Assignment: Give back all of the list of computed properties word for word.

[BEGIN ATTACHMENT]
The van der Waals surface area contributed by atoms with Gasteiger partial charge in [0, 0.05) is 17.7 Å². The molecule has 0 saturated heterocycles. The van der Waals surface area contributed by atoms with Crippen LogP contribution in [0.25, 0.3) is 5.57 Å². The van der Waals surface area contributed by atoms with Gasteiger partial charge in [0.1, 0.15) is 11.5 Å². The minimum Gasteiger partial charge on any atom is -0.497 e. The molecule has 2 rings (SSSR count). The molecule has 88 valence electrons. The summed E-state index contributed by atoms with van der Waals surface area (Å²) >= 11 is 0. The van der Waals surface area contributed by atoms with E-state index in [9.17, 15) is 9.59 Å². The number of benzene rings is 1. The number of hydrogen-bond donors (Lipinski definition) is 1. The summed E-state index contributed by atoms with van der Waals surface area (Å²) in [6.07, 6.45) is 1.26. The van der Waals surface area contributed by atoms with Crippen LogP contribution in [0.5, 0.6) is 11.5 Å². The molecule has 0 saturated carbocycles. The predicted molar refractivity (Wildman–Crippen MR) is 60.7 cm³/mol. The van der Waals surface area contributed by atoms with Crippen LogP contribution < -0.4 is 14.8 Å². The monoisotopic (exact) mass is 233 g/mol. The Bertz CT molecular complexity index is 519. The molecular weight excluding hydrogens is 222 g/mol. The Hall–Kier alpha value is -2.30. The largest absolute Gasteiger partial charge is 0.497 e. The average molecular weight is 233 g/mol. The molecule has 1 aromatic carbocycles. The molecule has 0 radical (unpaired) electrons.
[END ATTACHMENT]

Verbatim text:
The van der Waals surface area contributed by atoms with Gasteiger partial charge in [0, 0.05) is 17.7 Å². The molecule has 0 saturated heterocycles. The van der Waals surface area contributed by atoms with Crippen LogP contribution in [0.25, 0.3) is 5.57 Å². The van der Waals surface area contributed by atoms with Gasteiger partial charge in [0.1, 0.15) is 11.5 Å². The minimum Gasteiger partial charge on any atom is -0.497 e. The molecule has 2 rings (SSSR count). The molecule has 88 valence electrons. The summed E-state index contributed by atoms with van der Waals surface area (Å²) >= 11 is 0. The van der Waals surface area contributed by atoms with E-state index in [9.17, 15) is 9.59 Å². The number of benzene rings is 1. The number of hydrogen-bond donors (Lipinski definition) is 1. The summed E-state index contributed by atoms with van der Waals surface area (Å²) in [6.07, 6.45) is 1.26. The van der Waals surface area contributed by atoms with Crippen LogP contribution in [0.5, 0.6) is 11.5 Å². The molecule has 0 saturated carbocycles. The predicted molar refractivity (Wildman–Crippen MR) is 60.7 cm³/mol. The van der Waals surface area contributed by atoms with Crippen LogP contribution < -0.4 is 14.8 Å². The monoisotopic (exact) mass is 233 g/mol. The Bertz CT molecular complexity index is 519. The molecular weight excluding hydrogens is 222 g/mol. The Hall–Kier alpha value is -2.30. The largest absolute Gasteiger partial charge is 0.497 e. The average molecular weight is 233 g/mol. The molecule has 1 aromatic carbocycles. The molecule has 0 radical (unpaired) electrons.